Stingray With No Male Companion Still Manages To Get Pregnant

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Charlotte, a rust-colored stingray the size of a serving platter, has spent much of her life gliding around the confines of a storefront aquarium in North Carolina’s Appalachian Mountains.

She’s 2,300 miles (3,700 kilometers) from her natural habitat under the waves off southern California. And she hasn’t shared a tank of water with a male of her species in at least eight years.

And yet nature has found a way, the aquarium’s owner said: The stingray is pregnant with as many as four pups and could give birth in the next two weeks.

“Here’s our girl saying, ’Hey, Happy Valentine’s Day! Let’s have some pups!” said Brenda Ramer, executive director of the Aquarium and Shark Lab on Main Street in downtown Hendersonville.

An expert on the stingrays said it would have been impossible for Charlotte to have mated with one of the five small sharks that share her tank, despite news reports suggesting that was the case after Ramer joked about a possible interspecies hookup.

The small aquarium is run by Ramer’s educational nonprofit, Team ECCO, which encourages local schoolchildren and others to take an interest in science.

Its biggest lesson now is on the process of parthenogenesis: a type of asexual reproduction in which offspring develop from unfertilized eggs, meaning there is no genetic contribution by a male.

The mostly rare phenomenon can occur in some insects, fish, amphibians, birds and reptiles, but not mammals. Documented examples have included California condors, Komodo dragons and yellow-bellied water snakes.

Kady Lyons, a research scientist at the Georgia Aquarium in Atlanta who is not involved with the North Carolina aquarium, said Charlotte’s pregnancy is the only documented example she’s aware of for this species, round stingrays.

But Lyons isn’t at all shocked. Other kinds of sharks, skates and rays — a trio of animals often grouped together — have had these kinds of pregnancies in human care.

“I’m not surprised, because nature finds a way of having this happen,” she said.

To be clear, Lyons said, these animals are not cloning themselves. Instead, a female’s egg fuses with another cell, triggers cell division and leads to the creation of an embryo.

The cell that fuses with the egg is known as a polar body. They are produced when a female is creating an egg but usually aren’t used.

“We don’t know why it happens,” Lyons said. “Just that it’s kind of this really neat phenomenon that they seem to be able to do.”

Ramer said she and others at the nonprofit at first thought that Charlotte had a tumor when they noticed a lump on her back that was “blowing up like a biscuit.” But an ultrasound revealed her pregnancy.

“We were all like, ’Shut the back door. There’s no way,” Ramer said. ”We thought we were overfeeding her. But we were overfeeding her because she has more mouths to feed.”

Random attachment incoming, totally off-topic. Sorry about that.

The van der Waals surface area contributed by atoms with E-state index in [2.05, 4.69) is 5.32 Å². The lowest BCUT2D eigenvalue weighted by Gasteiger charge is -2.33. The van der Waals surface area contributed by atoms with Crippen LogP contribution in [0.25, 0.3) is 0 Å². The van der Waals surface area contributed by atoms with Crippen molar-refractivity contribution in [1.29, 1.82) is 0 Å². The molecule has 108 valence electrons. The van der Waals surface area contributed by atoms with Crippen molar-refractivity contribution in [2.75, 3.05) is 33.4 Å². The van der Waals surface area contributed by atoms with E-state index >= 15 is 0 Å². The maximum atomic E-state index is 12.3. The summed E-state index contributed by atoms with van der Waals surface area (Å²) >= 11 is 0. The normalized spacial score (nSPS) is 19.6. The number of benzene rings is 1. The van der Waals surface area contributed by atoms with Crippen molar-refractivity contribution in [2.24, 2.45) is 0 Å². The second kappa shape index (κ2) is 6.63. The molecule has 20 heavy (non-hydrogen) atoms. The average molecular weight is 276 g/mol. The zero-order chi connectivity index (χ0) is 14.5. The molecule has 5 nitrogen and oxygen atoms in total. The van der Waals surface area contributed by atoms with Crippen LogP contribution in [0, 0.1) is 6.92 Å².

Charlotte currently lives in a tank that’s about 2,200 gallons (8,300 liters), or nearly the size of a construction dumpster. Ramer said they’re hoping to get a tank nearly twice that size to accommodate Charlotte’s offspring. They also want to put live cameras up for people to see them.

“It is very rare to happen,” Ramer said. “But it’s happening in the middle of the Blue Ridge Mountains in rural North Carolina, hundreds of miles from the ocean.”

As for the suggestion that Charlotte could have been impregnated by a shark, Lyons said that’s impossible. Besides being different sizes, the animals wouldn’t match up anatomically. Neither would their DNA.

“We should set the record straight that there aren’t some shark-ray shenanigans happening here,” said Lyons, whose graduate work focused on the species.

Round stingrays like Charlotte are abundant on the Pacific coasts of southern California and Mexico, often resting on the ocean’s sandy bottom near the shoreline.

In the wild they are typically the size of a small dinner plate, and their name comes from their circular shape. They come in all shades of brown. They eat small worms, crabs and mollusks, and they are preyed upon by certain types of sharks, seals and giant sea bass.

They’re well known to humans because of their painful sting, often resulting from a beachgoer’s foot stepping on them. Southern California lifeguards encourage people to do the so-called stingray shuffle as they wade through the water, in large part because of round stingrays.

Lyons finds the species fascinating. For example, embryos in the womb are bathed in uterine milk that provides nutrients to help them develop.

“I’m glad the round stingray is getting the media attention that it deserves,” Lyons said. “It’s not necessarily as sexy as a white shark, but they do a lot of really neat stuff.”